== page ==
Our English Coasts, 1852 ('Strayed Sheep')

From Wikipedia, the free encyclopedia
Jump to navigation Jump to search
Our English Coasts, 1852 ('Strayed Sheep')
William Holman Hunt - Our English Coasts, 1852 (`Strayed Sheep') - Google Art Project.jpg
ArtistWilliam Holman Hunt
Year1852 (1852)
MediumOil on canvas
Dimensions76 cm × 122 cm (30 in × 48 in)
LocationTate Britain, London

Our English Coasts, also known as Strayed Sheep, is an oil-on-canvas painting by William Holman Hunt, completed in 1852.[1] It has been held by the Tate Gallery since 1946, acquired through The Art Fund.

Painter[edit]

William Holman Hunt[2] was a British painter, who co-founded the Pre-Raphaelite Brotherhood (1848), along with Dante Gabriel Rossetti and John Everett Millais. The Pre-Raphaelite Brotherhood advocated a return to spirituality and sincerity of the arts, despising academic painting, which they considered a mere repetition of clichés.[3][4]Despite these beliefs, the group created a number of works for institutes of higher learning in England. Under the Victorian era (1837–1901) the conservative academic aspect was represented by the Royal Academy. Among the more radical options was the movement Arts and Crafts, led by William Morris. William Holman Hunt was somewhere in the middle. Although he studied at the Royal Academy of Arts, he rejected the style imposed by its founder Sir Joshua Reynolds.[5][6]

Painting[edit]

After Holman Hunt's painting The Hireling Shepherd was acquired by William Broderip, this work was commissioned by Broderip's cousin, Charles Theobald Maud, as reproduction of the sheep in the background. Maud was persuaded to accept a more adventurous composition. He worked en plein air at the location depicted between August and December 1852, despite cold and rainy weather. The painting combines features from different vantage points, with butterflies added in the studio modelled from life.[1]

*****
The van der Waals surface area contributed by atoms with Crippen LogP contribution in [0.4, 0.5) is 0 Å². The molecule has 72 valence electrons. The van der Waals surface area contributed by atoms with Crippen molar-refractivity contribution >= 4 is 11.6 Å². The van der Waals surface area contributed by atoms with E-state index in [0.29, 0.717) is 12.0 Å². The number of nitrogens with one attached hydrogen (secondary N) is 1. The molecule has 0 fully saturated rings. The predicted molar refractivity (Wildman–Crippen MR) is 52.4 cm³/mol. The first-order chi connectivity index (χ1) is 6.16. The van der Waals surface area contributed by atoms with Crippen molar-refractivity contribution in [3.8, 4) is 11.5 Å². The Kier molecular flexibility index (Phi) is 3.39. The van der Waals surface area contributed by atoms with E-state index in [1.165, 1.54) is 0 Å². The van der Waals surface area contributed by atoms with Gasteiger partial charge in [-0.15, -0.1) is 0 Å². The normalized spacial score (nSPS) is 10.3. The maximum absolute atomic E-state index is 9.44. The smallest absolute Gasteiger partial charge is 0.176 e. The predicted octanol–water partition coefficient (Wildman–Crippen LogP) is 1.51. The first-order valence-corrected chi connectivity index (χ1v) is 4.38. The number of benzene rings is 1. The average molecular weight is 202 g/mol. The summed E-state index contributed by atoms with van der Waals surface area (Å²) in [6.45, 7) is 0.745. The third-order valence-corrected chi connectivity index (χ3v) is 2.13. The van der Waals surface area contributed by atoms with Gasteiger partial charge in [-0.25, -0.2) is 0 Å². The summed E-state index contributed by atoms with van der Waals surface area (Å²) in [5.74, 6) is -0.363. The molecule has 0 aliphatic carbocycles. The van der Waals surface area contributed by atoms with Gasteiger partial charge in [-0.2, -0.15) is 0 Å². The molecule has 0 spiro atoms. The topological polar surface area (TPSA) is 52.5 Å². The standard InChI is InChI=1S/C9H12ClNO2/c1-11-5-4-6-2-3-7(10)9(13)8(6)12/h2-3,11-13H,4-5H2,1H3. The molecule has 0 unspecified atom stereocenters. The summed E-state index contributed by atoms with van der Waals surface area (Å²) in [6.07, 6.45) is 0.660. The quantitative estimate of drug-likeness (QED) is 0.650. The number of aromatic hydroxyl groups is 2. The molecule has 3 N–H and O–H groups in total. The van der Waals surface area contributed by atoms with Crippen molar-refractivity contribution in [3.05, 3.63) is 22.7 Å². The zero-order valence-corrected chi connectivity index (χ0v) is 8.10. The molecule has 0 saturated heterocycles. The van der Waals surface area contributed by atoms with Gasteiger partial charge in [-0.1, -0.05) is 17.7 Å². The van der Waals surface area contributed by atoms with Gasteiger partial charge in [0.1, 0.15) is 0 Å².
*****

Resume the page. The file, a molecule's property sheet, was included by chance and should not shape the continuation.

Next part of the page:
The painting depicts a flock of sheep lining the picturesque coast of Sussex. The scenic location painted rests on the cliffs at Fairlight Glen, beside Covehust Bay near Hastings, called the Lovers' Seat. [7]

The painting is painted in many layers, with brilliant colours, as many of Hunt's paintings are painted.[8]

It was exhibited at the Royal Academy summer exhibition in 1853 under the title Our English Coasts, but the frame bore the inscription "The Lost Sheep", and it was renamed Strayed Sheep when it was exhibited at the Exposition Universelle in Paris in 1855. It was acquired by the Tate Gallery in 1946, through The Art Fund.

On 30 July 2019, after the British Prime Minister, Boris Johnson visited Wales, cartoonist Steve Bell parodied the painting in The Guardian newspaper.[9]

References[edit]

  1. ^ a b Our English Coasts, 1852 (‘Strayed Sheep’), Tate Gallery
  2. ^ "william-holman-hunt". /www.preraphaelites.org. Birmingham Museums and Art Gallery. Retrieved 30 July 2019.
  3. ^ "Pre-Raphaelitism and the Pre-Raphaelite Brotherhood". WorldCat. Retrieved 30 July 2014.
  4. ^ "The Pre-Raphaelites". The Victorian Web. 19 May 2019. Retrieved 30 July 2019.
  5. ^ "Pre-raphaelites Victorian avant-garde". Tate Britain. www.tate.org.uk. Retrieved 30 July 2019.
  6. ^ "Preraphaelites". www.artlex.com.
  7. ^ "our-english-coasts-1852-strayed-sheep". /www.google.com/culturalinstitute. Retrieved 30 July 2014.
  8. ^ "Historical Painting Techniques, Materials, and Studio Practice". Academia. The J Paul Getty Trust. Retrieved 30 July 2019.
  9. ^ Bell, Steve (30 July 2019). "Steve Bell on Boris Johnson's visit to Wales – cartoon". The Guardian. ISSN 0261-3077. Retrieved 30 July 2019.

External links[edit]